It wasn’t that long ago that embattled Arizona Sen. Kyrsten Sinema was hailed as a triumph of bisexual representation. After she was sworn in in January 2019, Out celebrated the first openly bisexual senator as a “rebuke to Trumpism,” positioning the “sassy lawmaker” in opposition to homophobic then-Vice President Mike Pence.
It wasn’t that long ago that embattled Arizona Sen. Kyrsten Sinema was hailed as a triumph of bisexual representation.
But just a few years into her tenure, public opinion has soured on Sinema. Instead of a brash, bisexual icon willing and able to stand up to the far right, she’s now seen as an unreliable centrist, a self-absorbed Democratic turncoat more fixated on getting attention and lining her own pockets than uplifting her community. No longer a bi icon, she’s now held up as a cautionary tale about the limits of representation.
As a bisexual woman — and one who, like Sinema, is white and cisgender — I now cringe every time the senator makes the headlines. Whether it’s fashion columnists dissecting her showy personal style, cartoonists mocking her as a “manic pixie dream senator” or the seemingly endless analyses of her inscrutability, Sinema seems to embody many of the nasty assumptions about bi women I’ve worked my whole life to avoid.
Bi women are constantly told we’re untrustworthy, that our attraction to multiple genders means we’re more likely to cheat. We’re called greedy for finding more than one gender attractive, “confusing” for liking more than one gender and self-absorbed because apparently our brains are unable to think about much beyond our own sexual gratification. Within the LGBTQ community, bisexuals can be viewed as fair-weather members at best — likely to bail the second we stop having fun. Media outlets might not be talking about Sinema’s sex life, but her political reputation as greedy, unreliable and attention-seeking echoes many of the stereotypes my community has been dealing with for years.
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“Is she bad for the bisexuals?” I find myself wondering on a nearly daily basis. It feels uncharitable to put so much responsibility on one woman’s shoulders. Yet given that she’s arguably the most prominent bisexual woman in the nation, it feels fair to wish she’d put a little more effort into being a bit less of a stereotype.
At the same time, I find myself wondering why Sinema’s sexuality matters so much to me in the first place. What does “bisexual representation” actually mean in this instance?
Bisexuals have a unique perspective that should ideally be helpful when crafting legislation.
One obvious answer is that bisexuals have a unique perspective that should ideally be helpful when crafting legislation. There’s no question that bisexuals face our own particular challenges when it comes to topics like sexual health, mental health and abuse and assault.
At the height of the HIV epidemic, bi people, and especially bi men, were frequently treated as vectors of disease; yet bi-specific outreach and education was thin. Research has shown that bi people, particularly bi women, are at an elevated risk for depression, anxiety, substance use and suicide; yet mental health resources are rarely targeted specifically to the bi community. Bi women are also at an elevated risk of abuse and assault: 2010 data from the Centers for Disease Control and Prevention found that over 60 percent of bisexual women reported experience with rape, intimate partner violence or stalking, compared to over 43 percent of lesbians and 35 percent of straight women. Bisexual women are also extremely vulnerable to poverty: A 2019 report showed nearly 30 percent of the community living below the poverty line — a rate matched only by the percentage of transgender people of all sexual orientations living in poverty.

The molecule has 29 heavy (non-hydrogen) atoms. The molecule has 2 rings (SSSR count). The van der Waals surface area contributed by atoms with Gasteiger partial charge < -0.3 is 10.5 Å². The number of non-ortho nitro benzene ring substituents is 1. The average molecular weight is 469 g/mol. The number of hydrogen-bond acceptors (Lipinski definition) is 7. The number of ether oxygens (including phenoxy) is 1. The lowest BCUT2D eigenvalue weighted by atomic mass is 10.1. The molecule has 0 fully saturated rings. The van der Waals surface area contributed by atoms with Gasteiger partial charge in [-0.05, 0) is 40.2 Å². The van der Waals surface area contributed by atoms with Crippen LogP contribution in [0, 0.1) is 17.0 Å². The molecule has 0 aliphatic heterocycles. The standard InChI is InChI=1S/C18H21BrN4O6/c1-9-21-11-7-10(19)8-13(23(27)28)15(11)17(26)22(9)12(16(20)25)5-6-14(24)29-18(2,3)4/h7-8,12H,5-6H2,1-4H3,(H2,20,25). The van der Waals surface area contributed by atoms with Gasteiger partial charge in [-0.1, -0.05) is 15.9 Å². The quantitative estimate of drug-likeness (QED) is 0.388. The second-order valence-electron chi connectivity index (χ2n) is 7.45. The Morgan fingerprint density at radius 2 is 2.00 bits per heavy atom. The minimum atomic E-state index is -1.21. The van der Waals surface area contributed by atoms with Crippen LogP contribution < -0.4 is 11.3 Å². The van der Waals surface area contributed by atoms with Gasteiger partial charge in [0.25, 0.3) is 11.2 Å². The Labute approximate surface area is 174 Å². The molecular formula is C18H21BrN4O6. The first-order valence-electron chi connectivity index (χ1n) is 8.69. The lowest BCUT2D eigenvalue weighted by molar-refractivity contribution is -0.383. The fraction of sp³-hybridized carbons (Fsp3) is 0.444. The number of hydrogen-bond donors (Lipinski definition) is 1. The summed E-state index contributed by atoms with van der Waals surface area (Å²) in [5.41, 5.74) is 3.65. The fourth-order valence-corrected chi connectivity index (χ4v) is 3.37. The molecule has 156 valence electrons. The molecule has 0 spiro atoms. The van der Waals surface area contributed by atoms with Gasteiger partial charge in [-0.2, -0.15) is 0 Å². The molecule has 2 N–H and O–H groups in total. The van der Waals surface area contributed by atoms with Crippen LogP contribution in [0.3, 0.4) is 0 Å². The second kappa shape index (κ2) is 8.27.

In theory, electing more bisexuals will lead to better legislation that more thoughtfully addresses bisexual-specific concerns, making sure bisexuals don’t fall through the cracks of public health, anti-violence and anti-poverty initiatives. But in practice, it’s clear that politicians from marginalized backgrounds don’t always act in the best interests of their community. Sinema herself is proof of that. Despite her own history with poverty, she’s worked to gut the social safety net provisions included in the Build Back Better Act.
According to Gallup poll results published in February, about 3 percent of Americans identify as bisexual — and yet in over 200 years, there have only been two openly bisexual members of Congress: Sinema and Katie Hill, who stepped down less than a year into her first term after her ex-husband allegedly leaked private photos revealing that the couple had been sexually involved with a female campaign staffer. With Hill out of office, Sinema is the only bisexual member of Congress out of the 535 possible voting members. (For comparison, there are currently seven gay men and three lesbians in Congress.)
This brings me back to my frustration with Sinema. Watching news outlets eat her alive, it’s hard not to feel like America’s getting a rather poor first impression of what bisexuals bring to the table as legislators. Will voters shy away from other bisexual candidates out of a fear that we’ll turn out to be just as fickle as Sinema? Probably not, but it wouldn’t surprise me if some potential legislators found themselves less eager to publicly identify as bisexual in the wake of Sinema’s first Senate term.
On the other hand, perhaps the opposite will be true. Maybe Sinema will inspire a new wave of openly bisexual politicians, simply out of a desperation to prove that Kyrsten Sinema is not an accurate representation of all bisexuals. If that were to happen, it’d offer an ironic twist on Sinema’s story. She could very well be the best thing to ever happen to bisexuals in politics — if only because she inspires so many of us to stand up and reject the example she’s set for the country.